Since the framework is built on top of uvm, the first and main requirement of adopting this work flow is to extend the relevant classes from the amiq_ectb classes, instead of the uvm ones. These classes provide helper functions which aim at delivering a dynamic TB and an external control layer for the environment and the scenarios.

Dynamic environment


Figure 1. Dynamic environment example

The first important feature is the ability to create completely dynamic environments that can scale up and down based on a “per scenario” basis, as required. The above figure depicts an environment which is composed of both types of components: permanent and dynamic.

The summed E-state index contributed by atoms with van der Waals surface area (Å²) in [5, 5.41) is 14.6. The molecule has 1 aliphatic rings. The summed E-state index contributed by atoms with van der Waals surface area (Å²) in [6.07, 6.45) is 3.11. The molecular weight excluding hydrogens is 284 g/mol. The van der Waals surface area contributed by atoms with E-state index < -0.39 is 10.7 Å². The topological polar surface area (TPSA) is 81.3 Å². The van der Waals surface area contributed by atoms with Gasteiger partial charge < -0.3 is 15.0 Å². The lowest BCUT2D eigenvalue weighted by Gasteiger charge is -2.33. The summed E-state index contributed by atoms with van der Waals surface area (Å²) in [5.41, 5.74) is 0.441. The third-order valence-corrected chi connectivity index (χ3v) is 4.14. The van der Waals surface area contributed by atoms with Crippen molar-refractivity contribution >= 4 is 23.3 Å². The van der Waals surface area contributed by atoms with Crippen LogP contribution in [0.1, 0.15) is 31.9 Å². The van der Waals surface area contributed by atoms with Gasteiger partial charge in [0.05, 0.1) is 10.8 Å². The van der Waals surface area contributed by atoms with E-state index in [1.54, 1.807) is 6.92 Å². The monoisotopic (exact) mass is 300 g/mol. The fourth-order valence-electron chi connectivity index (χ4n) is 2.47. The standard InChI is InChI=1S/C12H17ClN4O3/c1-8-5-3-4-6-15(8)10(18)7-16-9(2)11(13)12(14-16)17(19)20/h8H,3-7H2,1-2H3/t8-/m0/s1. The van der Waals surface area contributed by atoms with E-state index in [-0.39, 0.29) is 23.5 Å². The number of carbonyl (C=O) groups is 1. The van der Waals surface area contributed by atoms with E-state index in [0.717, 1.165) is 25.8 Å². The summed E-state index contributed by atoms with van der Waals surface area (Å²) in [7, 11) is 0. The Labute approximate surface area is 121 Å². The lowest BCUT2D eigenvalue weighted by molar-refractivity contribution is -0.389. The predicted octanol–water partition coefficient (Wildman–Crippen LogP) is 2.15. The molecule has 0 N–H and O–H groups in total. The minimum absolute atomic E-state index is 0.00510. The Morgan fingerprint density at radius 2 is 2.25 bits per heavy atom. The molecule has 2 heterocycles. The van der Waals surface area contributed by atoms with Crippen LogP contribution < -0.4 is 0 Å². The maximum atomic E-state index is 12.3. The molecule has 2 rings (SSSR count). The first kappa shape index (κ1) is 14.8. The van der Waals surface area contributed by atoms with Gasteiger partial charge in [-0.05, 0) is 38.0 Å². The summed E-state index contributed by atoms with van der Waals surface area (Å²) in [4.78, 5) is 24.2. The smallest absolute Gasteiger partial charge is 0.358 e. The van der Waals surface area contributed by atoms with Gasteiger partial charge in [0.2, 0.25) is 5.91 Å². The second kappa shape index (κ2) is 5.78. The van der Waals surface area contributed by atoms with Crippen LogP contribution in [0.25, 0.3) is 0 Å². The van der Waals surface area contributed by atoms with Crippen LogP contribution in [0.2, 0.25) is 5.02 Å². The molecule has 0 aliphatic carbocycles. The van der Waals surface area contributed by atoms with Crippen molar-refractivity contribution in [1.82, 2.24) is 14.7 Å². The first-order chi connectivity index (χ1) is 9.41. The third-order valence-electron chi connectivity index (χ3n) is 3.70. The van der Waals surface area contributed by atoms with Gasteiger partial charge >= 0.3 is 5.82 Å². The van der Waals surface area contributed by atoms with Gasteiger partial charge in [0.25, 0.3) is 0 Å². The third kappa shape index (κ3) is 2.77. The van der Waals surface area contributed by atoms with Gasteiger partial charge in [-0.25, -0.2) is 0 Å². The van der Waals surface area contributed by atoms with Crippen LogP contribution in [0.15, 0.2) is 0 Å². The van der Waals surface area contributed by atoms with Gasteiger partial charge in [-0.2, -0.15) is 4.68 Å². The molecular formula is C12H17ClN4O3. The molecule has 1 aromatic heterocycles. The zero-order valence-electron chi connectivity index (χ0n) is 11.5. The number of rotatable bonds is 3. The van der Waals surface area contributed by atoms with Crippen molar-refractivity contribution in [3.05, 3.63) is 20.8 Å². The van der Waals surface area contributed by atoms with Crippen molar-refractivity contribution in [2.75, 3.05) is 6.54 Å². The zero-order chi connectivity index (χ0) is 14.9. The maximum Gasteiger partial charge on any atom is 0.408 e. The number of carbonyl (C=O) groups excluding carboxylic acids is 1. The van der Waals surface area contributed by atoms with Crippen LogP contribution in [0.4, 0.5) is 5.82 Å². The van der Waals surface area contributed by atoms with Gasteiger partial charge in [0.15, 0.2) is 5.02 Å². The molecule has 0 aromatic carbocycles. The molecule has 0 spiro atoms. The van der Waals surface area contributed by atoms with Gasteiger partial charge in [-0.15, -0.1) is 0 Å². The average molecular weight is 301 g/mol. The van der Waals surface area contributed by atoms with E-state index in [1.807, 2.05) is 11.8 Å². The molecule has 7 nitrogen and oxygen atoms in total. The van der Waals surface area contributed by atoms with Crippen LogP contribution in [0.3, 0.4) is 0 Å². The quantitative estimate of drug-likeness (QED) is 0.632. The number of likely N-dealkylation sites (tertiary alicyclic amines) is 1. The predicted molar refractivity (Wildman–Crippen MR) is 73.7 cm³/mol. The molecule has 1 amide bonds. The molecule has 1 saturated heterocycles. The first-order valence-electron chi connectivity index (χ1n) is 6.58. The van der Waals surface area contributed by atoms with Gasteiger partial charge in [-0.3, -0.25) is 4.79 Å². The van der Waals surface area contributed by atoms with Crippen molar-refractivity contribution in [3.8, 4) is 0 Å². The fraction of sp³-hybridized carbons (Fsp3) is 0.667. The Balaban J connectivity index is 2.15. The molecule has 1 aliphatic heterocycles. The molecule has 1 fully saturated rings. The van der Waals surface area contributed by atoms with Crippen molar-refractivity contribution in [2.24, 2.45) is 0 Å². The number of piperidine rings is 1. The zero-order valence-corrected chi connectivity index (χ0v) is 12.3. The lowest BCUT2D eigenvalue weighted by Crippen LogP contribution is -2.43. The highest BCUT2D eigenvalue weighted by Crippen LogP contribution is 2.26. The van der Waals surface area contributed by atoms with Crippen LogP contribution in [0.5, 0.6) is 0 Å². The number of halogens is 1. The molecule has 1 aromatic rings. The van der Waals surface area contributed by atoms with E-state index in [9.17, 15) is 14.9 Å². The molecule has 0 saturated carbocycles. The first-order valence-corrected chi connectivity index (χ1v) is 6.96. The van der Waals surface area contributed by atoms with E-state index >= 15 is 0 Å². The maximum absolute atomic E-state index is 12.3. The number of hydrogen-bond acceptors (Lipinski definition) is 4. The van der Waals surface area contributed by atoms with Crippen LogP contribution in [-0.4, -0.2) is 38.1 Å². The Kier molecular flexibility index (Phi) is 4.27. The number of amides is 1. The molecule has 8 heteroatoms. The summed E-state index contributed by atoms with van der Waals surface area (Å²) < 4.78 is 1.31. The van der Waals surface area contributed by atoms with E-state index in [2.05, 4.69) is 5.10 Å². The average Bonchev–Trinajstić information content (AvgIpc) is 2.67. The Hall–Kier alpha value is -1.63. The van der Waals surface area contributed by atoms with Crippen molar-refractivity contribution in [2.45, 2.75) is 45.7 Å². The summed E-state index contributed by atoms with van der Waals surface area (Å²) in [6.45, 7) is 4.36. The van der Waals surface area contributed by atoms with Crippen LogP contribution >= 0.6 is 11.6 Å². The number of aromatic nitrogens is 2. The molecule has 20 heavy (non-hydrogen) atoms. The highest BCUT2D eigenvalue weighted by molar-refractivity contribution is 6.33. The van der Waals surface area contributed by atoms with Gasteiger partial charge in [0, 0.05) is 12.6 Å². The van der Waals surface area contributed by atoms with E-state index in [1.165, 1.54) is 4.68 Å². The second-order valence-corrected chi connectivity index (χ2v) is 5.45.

Permanent components are the ones that are always present and are instantiated in a hardcoded manner. Dynamic components on the other hand, are scalable components which can be instantiated or not based on the scenario that’s being run. This chapter provide in-depth details on how all of this is possible.

To create a dynamic environment, the first step is to extend the environment provided by the “amiq_ectb_environment” class:

 class amiq_dvcon_tb_env extends amiq_ectb_environment;

See amiq_ectb/tb/sv/amiq_dvcon_tb_env.svh for an usage example.

The amiq_ectb_environment base class contains functions for dynamically creating components based on external input (plusargs) and a base definition for the build phase that calls all the relevant functions in the right order:

virtual function void build_phase(uvm_phase phase);